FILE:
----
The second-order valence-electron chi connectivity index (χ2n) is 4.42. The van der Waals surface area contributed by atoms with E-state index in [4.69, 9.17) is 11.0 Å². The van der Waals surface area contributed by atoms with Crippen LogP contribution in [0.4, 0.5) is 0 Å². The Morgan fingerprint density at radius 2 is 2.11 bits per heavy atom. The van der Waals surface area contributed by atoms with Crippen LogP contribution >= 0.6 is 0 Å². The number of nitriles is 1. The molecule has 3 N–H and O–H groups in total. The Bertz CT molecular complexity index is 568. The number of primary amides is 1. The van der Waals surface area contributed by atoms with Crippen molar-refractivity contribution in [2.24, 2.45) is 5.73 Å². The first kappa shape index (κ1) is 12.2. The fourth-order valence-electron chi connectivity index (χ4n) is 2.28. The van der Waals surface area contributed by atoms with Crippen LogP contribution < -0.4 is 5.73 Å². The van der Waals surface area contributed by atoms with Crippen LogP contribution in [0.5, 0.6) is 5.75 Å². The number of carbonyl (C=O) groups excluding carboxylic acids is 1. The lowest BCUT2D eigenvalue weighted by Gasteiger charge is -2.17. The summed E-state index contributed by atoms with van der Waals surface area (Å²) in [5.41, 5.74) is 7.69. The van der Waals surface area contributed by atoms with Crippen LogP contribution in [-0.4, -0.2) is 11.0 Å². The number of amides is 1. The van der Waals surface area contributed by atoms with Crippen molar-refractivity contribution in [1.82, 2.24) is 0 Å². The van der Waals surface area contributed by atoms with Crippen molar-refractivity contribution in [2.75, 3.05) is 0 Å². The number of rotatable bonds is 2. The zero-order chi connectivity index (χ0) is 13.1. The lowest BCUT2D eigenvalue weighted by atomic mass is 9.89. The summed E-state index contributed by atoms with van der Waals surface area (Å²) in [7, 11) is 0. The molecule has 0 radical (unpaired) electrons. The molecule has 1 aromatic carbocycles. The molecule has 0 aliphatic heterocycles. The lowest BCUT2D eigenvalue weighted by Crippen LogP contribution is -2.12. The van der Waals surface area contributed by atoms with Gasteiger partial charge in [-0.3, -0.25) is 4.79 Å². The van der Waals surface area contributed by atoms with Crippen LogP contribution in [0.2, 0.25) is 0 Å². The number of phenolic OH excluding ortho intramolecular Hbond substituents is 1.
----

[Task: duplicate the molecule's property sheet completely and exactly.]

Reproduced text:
The second-order valence-electron chi connectivity index (χ2n) is 4.42. The van der Waals surface area contributed by atoms with E-state index in [4.69, 9.17) is 11.0 Å². The van der Waals surface area contributed by atoms with Crippen LogP contribution in [0.4, 0.5) is 0 Å². The Morgan fingerprint density at radius 2 is 2.11 bits per heavy atom. The van der Waals surface area contributed by atoms with Crippen LogP contribution >= 0.6 is 0 Å². The number of nitriles is 1. The molecule has 3 N–H and O–H groups in total. The Bertz CT molecular complexity index is 568. The number of primary amides is 1. The van der Waals surface area contributed by atoms with Crippen molar-refractivity contribution in [2.24, 2.45) is 5.73 Å². The first kappa shape index (κ1) is 12.2. The fourth-order valence-electron chi connectivity index (χ4n) is 2.28. The van der Waals surface area contributed by atoms with Crippen LogP contribution < -0.4 is 5.73 Å². The van der Waals surface area contributed by atoms with Crippen LogP contribution in [0.5, 0.6) is 5.75 Å². The number of carbonyl (C=O) groups excluding carboxylic acids is 1. The lowest BCUT2D eigenvalue weighted by Gasteiger charge is -2.17. The summed E-state index contributed by atoms with van der Waals surface area (Å²) in [5.41, 5.74) is 7.69. The van der Waals surface area contributed by atoms with Crippen LogP contribution in [-0.4, -0.2) is 11.0 Å². The number of amides is 1. The van der Waals surface area contributed by atoms with Crippen molar-refractivity contribution in [1.82, 2.24) is 0 Å². The van der Waals surface area contributed by atoms with Crippen molar-refractivity contribution in [2.75, 3.05) is 0 Å². The number of rotatable bonds is 2. The zero-order chi connectivity index (χ0) is 13.1. The lowest BCUT2D eigenvalue weighted by atomic mass is 9.89. The summed E-state index contributed by atoms with van der Waals surface area (Å²) in [7, 11) is 0. The molecule has 0 radical (unpaired) electrons. The molecule has 1 aromatic carbocycles. The molecule has 0 aliphatic heterocycles. The lowest BCUT2D eigenvalue weighted by Crippen LogP contribution is -2.12. The van der Waals surface area contributed by atoms with Gasteiger partial charge in [-0.3, -0.25) is 4.79 Å². The van der Waals surface area contributed by atoms with Crippen LogP contribution in [0.2, 0.25) is 0 Å². The number of phenolic OH excluding ortho intramolecular Hbond substituents is 1.